I could tell I was coming down with the flu. I had a thick, cotton-wool head, my nose was sniffly, and a general feeling of malaise had settled over my body.
Dammit! I thought to myself. This weekend of all weekends!
My husband and I had been planning this trip for ages – a romantic getaway for the Queen’s Birthday long weekend. In fact, he was on his way to pick me up right now. We were leaving straight from work in an attempt to make the most of time we had.
I sluggishly paced the front entrance of my school and prayed it was just a little head cold. Maybe if I ignored it and just carried on with our plans, it would go away, I hoped. I popped two Panadol into my mouth and took a swig of water from my drink bottle to wash them down. As I placed the cap back on the bottle, our little red car rounded the corner.
My husband pulled up and I opened the door. I jumped in, and he said, “Gee, you look terrible. Are you feeling okay?”
Feeling bolder now that I had taken the paracetamol, I replied, “Sure, just a little tired. It’s been a big week.”
“Well, sit back and relax. I can drive the whole way to Halls Gap if you like?” he offered.
“That would be great. Thanks,” I answered, gratefully.
He pulled out from the kerb, and put on a podcast to listen to, while I closed my eyes. The motion of the car, and the monotone voice droning from the radio, soon soothed me to sleep.
When I woke, I felt a little better! Thank goodness! I thought.
I sat up and looked around, trying to get my bearings. I noticed we had pulled into a service station, and across the road a sign read ‘Ararat Bakehouse’. My husband returned to the car with some basic supplies and a couple of meat pies for dinner.
“Here you go sleepyhead,” he smiled, handing me the food. “We’re only about 45 minutes away!”
I could hear the excitement in his voice. We had been looking forward to this weekend and had lots of hiking and outdoor activities planned. He had also found us a rustic log cabin to stay in. That was our version of camping.
As we started off again, the fog began to roll in. We watched the temperature gauge on the car, drop 8 degrees. Soon, we could barely see a metre in front of us. My husband reduced his speed from the 100 km limit to 80 km. White knuckled, he gripped the steering wheel, straining to see.
Suddenly, a kangaroo flew out in front of us, merrily hopping across our path. My husband swore and braked – narrowly missing it.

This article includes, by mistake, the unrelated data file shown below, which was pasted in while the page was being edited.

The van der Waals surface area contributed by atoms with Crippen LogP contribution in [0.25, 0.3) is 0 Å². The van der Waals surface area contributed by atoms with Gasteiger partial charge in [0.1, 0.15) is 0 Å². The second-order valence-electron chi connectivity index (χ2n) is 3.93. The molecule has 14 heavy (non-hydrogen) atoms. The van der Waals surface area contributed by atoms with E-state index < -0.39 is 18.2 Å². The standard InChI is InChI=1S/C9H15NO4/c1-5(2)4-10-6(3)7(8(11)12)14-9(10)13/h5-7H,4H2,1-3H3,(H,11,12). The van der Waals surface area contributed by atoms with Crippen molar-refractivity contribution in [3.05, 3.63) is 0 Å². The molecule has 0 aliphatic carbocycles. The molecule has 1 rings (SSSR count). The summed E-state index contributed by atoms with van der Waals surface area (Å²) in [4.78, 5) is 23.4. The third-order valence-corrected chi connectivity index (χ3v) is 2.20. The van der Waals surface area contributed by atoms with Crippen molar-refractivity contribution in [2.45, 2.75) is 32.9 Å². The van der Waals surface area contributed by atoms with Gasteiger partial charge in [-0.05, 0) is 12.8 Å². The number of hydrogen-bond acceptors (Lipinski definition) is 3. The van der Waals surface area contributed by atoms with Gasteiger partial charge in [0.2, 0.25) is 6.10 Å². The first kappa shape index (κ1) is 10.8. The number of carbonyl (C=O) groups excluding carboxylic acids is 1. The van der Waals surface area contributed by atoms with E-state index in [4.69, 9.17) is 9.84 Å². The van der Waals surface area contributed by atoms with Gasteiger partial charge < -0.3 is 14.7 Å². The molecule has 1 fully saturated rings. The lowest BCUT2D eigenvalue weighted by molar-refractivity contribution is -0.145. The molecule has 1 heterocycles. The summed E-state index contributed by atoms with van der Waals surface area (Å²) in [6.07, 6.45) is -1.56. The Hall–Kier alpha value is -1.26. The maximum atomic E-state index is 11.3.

“Damn ‘roos!” he cursed.
“That was close,” I agreed, shaken. “Remember last time we came here, we also had emus and deer running across the road too?”
“That’s right. There were too,” he recalled. Being even more cautious, he slowed his pace further and the 45 minute journey, soon grew into 1 hour and 20 minutes. Finally, we arrived.
Reception had waited for us, realising we had most likely been caught up in the thick fog. “It’s a real pea souper out there tonight,” our host said, stating the obvious.
We opened the door to our cabin which was as quaint and cosy as the pictures on the booking site had promised. The fire had also been started for us. Quite some time ago, given the warmth emitting from the flue – it was permeating throughout the whole place; living room, kitchen and bedroom.
We unloaded our belongings from the car and quickly settled on the couch with a glass of red wine, enjoying the warmth of the fire. As we sipped our drinks and chatted, the feeling of being unwell descended upon me once more.
Disappointed, I headed to bed for an early night, hoping a ‘good night’s sleep’, would see me right for the two big walks we had planned the next day…
When I roused, the digital clock on the bedside table informed me it was 5:33am. The next thing I noticed, was the unbearable heat. I was sweating profusely and sticky; entangled in the sheets. The air felt thick and heavy. My head pounded and the roof of my mouth felt itchy and dry. My lips were crusty and razor blades scratched up and down my throat. My nose was so blocked, no air could pass through either nostril. My joints and muscles ached from my teeth to my toes. I groaned and threw myself out of the restrictive covers, desperate for air.
I padded into the kitchen and poured myself a huge glass of water. I gulped it down and then headed to the front door, walking out of the claustrophobic heat of the log cabin and into the frosty early hours of the new day. The air was a welcome chill against my burning skin and as I mouth-breathed in and out, steam accompanied every time. I sighed with relief but then, feeling a bit dizzy and wobbly on my feet, I sat myself down in one of the bistro chairs on the porch. I closed my eyes and waited for my fever to subside.
As the sun began to peek over the horizon, illuminating the sentinel boulders that adorned the towering peaks of the mountains that surrounded the gap, I remembered the beauty of this place and ached to be able to experience it.
I hoped with every fibre of my being that, Halls Gap had a pharmacy. Because flu or no flu, in an ultimate test of mind over matter, I was determined to climb those mountains, and hike those trails. Just as we’d planned…
P.S. Halls Gap DID indeed have a pharmacy and, using frequent and maximum dosages of lozenges, cold and flu tablets and nose spray, I did manage to hold off from succumbing, for the remainder of the weekend. I WAS able to do those hikes. (Never mind that I then fell in a heap and had the next week and a half off work! I maintain it was worth it.)
By Sarah ©2017
Prompt: Mindlovemisery’s Menagerie, Saturday Mix, Double Take – 25 November 2017. Homophones to use: bolder – more courageous, boulder – large rock, flew – past tense of fly, flu – short for influenza, flue – chimney pipe; and also, Daily Post Daily Prompt, degree